How many types of mental health professionals are there

800 Recovery Hub Blog

Admitting you need help is difficult. Seeking recovery for mental, emotional, spiritual, or relationship issues can be particularly challenging. You must also factor in your healthcare options. What services does your healthcare provider cover? Here are some options …. there are quite a few.


When many people think of a psychologist, the first image that comes to their mind is of a patient lying on a leather couch and telling the good doctor their feelings. While that does sometimes happen, psychologists do more than ask someone how they feel. Psychologists specialize in the science of behaviors, emotions, and thoughts. Working in private offices, hospitals, schools, or other areas, psychologists treat a range of issues from relationship issues to mental illness through counseling.


Psychiatrists and psychologists often practice in the same area, but psychiatrists mainly diagnose, treat, and help prevent mental, emotional, and behavioral disorders through the use of…

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Ten Parenting Practices That Build Your Child’s Self-Esteem


After jumping down from a  tree at the park my son stood up, did a little victory dance and then ran off to play on an obstacle course. It’s a pretty tricky course that requires balance, agility and coordination. It looked like it would take him a while to have it mastered.

Sure enough my son struggled for a while. I saw him fall and get stuck many times but eventually he completed the course.Then he came running to tell me about his adventures. He was excited, recalling many details, like a rope that caught his shoe and a scary moment when he struggled to clip the safety.  But one thing he said stood out to me the most.
“I almost fell down like a hundred times mom, and then I finally figured out the whole thing. It was kind of tough. But it was awesome!” 

“I saw you!” I told him smiling. It was nice to see this budding confidence coming through, especially because in the toddler years, he was often very frustrated when things didn’t really go his way.

Self-Esteem: It’s Important For Healthy Development

Children with positive self-esteem tend to recognize their abilities and feel proud about what they are able to. When a child’s self-esteem is positive and well balanced, they aren’t afraid of making mistakes because they recognize within themselves the ability to try again (or to quit because it feels right to do so).  Most of all, they are able to manage worries,  frustrations and the learning process pretty well. Especially when parents are able to encourage and support them along the way.

The way we parent and communicate with our children can certainly have an impact on their self-esteem. There are parenting practices we can strive towards that can help our children maintain (and boost) a positive sense of self.

Here are Ten parenting practices that promote healthy self-esteem:

1. Use Encouraging words: It’s tempting to shout out “You are amazing! You are so smart!” When you notice your child doing something well. But this puts all the focus on outcomes. Self-esteem is actually reinforced when children feel confident in their abilities, even when things are tough. Encouraging words help children stay the course. It might sound like:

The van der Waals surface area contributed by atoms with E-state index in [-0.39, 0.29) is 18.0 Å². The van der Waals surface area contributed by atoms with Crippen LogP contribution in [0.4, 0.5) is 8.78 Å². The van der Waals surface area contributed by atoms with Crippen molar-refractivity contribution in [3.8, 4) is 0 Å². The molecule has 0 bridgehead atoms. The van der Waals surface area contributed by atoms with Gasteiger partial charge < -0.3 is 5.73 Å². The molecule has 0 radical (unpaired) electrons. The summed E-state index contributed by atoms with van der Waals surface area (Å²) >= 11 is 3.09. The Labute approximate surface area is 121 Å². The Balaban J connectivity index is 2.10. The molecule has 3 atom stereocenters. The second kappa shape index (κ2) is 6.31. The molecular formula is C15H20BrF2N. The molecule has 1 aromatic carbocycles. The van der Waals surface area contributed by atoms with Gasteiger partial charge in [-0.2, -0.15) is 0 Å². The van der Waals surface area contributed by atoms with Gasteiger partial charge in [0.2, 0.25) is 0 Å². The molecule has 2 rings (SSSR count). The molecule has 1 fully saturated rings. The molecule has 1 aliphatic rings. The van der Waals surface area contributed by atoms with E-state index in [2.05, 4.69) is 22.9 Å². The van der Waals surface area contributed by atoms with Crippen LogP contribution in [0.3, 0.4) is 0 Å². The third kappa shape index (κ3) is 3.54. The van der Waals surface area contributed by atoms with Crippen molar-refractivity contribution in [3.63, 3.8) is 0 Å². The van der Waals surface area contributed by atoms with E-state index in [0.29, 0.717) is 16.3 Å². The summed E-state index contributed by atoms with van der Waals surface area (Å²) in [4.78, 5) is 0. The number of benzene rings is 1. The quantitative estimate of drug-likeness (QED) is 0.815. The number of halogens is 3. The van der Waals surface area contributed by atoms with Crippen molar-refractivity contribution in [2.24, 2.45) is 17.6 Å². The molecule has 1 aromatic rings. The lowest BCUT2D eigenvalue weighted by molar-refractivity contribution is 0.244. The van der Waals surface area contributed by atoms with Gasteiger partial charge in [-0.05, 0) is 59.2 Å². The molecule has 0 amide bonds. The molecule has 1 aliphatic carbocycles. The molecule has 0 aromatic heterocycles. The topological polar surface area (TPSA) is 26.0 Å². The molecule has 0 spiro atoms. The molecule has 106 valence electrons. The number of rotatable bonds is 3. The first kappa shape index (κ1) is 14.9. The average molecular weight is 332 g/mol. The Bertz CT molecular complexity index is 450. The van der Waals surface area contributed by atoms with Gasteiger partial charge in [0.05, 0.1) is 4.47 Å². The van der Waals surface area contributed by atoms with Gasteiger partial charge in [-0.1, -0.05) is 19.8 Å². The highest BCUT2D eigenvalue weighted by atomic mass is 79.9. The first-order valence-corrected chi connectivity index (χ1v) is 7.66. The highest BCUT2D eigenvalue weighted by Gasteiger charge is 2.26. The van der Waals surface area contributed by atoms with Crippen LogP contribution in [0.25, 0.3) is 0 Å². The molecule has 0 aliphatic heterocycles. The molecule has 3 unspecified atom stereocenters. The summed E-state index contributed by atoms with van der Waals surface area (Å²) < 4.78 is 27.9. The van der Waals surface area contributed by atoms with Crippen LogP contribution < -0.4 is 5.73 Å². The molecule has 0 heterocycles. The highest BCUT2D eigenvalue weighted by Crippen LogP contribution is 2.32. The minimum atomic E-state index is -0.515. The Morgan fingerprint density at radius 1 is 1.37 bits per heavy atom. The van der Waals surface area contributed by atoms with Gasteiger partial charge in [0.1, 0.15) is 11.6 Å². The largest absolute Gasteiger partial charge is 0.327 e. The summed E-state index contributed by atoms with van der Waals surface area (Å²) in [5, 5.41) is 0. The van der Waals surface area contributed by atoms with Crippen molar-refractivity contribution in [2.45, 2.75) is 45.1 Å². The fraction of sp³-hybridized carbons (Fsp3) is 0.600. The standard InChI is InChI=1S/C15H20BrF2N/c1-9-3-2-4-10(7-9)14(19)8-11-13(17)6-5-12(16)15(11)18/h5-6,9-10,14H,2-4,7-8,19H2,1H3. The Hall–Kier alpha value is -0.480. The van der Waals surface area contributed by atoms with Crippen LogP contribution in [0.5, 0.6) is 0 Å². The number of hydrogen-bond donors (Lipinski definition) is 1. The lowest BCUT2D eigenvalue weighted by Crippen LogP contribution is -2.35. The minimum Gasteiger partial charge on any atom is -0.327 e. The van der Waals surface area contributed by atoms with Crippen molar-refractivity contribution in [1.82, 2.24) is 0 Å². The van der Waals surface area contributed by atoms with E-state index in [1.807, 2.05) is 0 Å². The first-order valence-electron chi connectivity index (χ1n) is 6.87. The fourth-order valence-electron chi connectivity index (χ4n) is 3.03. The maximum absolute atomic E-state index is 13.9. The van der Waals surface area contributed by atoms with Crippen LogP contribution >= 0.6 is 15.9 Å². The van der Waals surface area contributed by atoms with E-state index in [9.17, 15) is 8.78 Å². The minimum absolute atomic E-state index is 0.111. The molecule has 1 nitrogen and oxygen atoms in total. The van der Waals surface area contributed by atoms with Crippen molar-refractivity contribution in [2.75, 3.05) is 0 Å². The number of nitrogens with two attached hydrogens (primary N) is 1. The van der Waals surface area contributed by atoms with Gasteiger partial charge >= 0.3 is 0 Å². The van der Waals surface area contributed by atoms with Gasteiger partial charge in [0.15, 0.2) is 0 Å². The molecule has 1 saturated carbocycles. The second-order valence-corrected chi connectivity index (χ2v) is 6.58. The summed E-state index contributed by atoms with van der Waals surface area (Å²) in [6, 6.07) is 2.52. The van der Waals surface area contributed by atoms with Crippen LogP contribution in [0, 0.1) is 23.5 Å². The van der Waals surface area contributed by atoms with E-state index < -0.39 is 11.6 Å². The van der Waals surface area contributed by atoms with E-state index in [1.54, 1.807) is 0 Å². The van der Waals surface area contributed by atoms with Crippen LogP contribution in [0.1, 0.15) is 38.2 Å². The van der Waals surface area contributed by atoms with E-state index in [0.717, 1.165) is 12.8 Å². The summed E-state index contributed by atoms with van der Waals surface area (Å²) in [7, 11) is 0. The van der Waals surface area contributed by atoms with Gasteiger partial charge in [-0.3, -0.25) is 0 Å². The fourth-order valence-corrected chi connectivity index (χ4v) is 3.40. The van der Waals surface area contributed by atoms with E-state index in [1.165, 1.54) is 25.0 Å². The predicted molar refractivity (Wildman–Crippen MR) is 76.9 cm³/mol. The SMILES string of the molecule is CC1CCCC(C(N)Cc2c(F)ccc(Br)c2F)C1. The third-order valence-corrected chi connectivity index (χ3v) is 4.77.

•  “You fell but you kept going.”
  • “You weren’t sure and then I saw you figure it out.”
  • “Not yet, it’s true, you haven’t been able to finish yet.”

2. Welcome boredom into your home: It’s really OK for kids to feel like they have nothing to do, and to feel like they are bored. When boredom shows up, children start to get creative. They tap into their inner resources, discover their interests and learn to rely on their own abilities.  Allow for plenty of (screen free) unstructured time for your child every day. Even better if you can get them outdoors!

3. Validate feelings without eliminating every obstacle: Every child will face struggles and challenges as they grow. It’s tempting to brush these off or to rescue our children to lessen their burden but this isn’t helpful at all. In fact not letting children face obstacles is worse.

Jane Nelsen D.Ed. and Author of the Positive Discipline Series reminds us of how important it is not to rescue our children from their struggles with this anecdote:

A little boy was watching a butterfly try to break out of the chrysalis. As he watched the butterfly struggle, he felt sorry for it. So he decided to help. He broke open the chrysalis and was so delighted to see the butterfly soar into the sky. But then he watched in horror as it fell to the ground, because the butterfly had not developed it’s muscles.

So, when your child is struggling, try to validate and listen. Have faith that your child will be able to feel a full range of emotions and get through their feelings. You can give them space or stay close and listen. If they are open to it, help problem solve. Just avoid rescuing or shutting down feelings.

4. Teach Self-Care skills: Children are very capable,  especially when we allow them to develop skills gradually. Without expectations that are set too high. Show your child how to care for their body, belongings and home. Allow your child to participate in tidying up the house, cleaning their rooms and helping with other life skills such as cooking, writing a shopping list and so on.  Self-esteem really starts with knowing you are able to care for yourself, so allow your child to be an activate participant in their care from the very start.